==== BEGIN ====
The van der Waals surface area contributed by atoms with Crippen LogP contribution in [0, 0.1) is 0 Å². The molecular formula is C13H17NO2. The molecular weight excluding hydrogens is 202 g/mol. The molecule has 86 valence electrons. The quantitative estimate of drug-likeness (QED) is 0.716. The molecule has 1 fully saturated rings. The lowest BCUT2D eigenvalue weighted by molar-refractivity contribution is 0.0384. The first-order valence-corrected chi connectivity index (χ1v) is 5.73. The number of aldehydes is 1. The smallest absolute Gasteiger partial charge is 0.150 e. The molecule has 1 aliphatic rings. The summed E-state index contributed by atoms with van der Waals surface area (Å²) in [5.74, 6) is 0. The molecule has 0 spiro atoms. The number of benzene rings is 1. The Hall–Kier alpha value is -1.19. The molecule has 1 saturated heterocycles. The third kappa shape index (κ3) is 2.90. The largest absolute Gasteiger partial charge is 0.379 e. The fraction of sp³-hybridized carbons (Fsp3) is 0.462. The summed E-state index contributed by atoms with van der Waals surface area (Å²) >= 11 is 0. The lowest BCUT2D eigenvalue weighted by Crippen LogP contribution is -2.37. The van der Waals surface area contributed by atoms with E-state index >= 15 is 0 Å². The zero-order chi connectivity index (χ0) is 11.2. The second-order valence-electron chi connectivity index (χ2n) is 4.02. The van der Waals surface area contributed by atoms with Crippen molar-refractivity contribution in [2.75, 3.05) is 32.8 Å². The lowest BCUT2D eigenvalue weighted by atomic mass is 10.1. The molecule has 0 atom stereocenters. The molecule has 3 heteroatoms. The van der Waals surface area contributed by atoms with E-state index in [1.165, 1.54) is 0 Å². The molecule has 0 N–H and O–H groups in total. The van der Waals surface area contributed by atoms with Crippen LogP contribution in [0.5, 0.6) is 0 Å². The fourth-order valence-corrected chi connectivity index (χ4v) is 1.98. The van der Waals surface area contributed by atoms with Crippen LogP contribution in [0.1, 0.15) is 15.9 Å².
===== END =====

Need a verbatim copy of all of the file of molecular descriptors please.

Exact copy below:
The van der Waals surface area contributed by atoms with Crippen LogP contribution in [0, 0.1) is 0 Å². The molecular formula is C13H17NO2. The molecular weight excluding hydrogens is 202 g/mol. The molecule has 86 valence electrons. The quantitative estimate of drug-likeness (QED) is 0.716. The molecule has 1 fully saturated rings. The lowest BCUT2D eigenvalue weighted by molar-refractivity contribution is 0.0384. The first-order valence-corrected chi connectivity index (χ1v) is 5.73. The number of aldehydes is 1. The smallest absolute Gasteiger partial charge is 0.150 e. The molecule has 1 aliphatic rings. The summed E-state index contributed by atoms with van der Waals surface area (Å²) in [5.74, 6) is 0. The molecule has 0 spiro atoms. The number of benzene rings is 1. The Hall–Kier alpha value is -1.19. The molecule has 1 saturated heterocycles. The third kappa shape index (κ3) is 2.90. The largest absolute Gasteiger partial charge is 0.379 e. The fraction of sp³-hybridized carbons (Fsp3) is 0.462. The summed E-state index contributed by atoms with van der Waals surface area (Å²) >= 11 is 0. The lowest BCUT2D eigenvalue weighted by Crippen LogP contribution is -2.37. The van der Waals surface area contributed by atoms with E-state index >= 15 is 0 Å². The zero-order chi connectivity index (χ0) is 11.2. The second-order valence-electron chi connectivity index (χ2n) is 4.02. The van der Waals surface area contributed by atoms with Crippen molar-refractivity contribution in [2.75, 3.05) is 32.8 Å². The lowest BCUT2D eigenvalue weighted by atomic mass is 10.1. The molecule has 0 atom stereocenters. The molecule has 3 heteroatoms. The van der Waals surface area contributed by atoms with E-state index in [1.165, 1.54) is 0 Å². The molecule has 0 N–H and O–H groups in total. The van der Waals surface area contributed by atoms with Crippen LogP contribution in [0.5, 0.6) is 0 Å². The fourth-order valence-corrected chi connectivity index (χ4v) is 1.98. The van der Waals surface area contributed by atoms with Crippen LogP contribution in [0.1, 0.15) is 15.9 Å².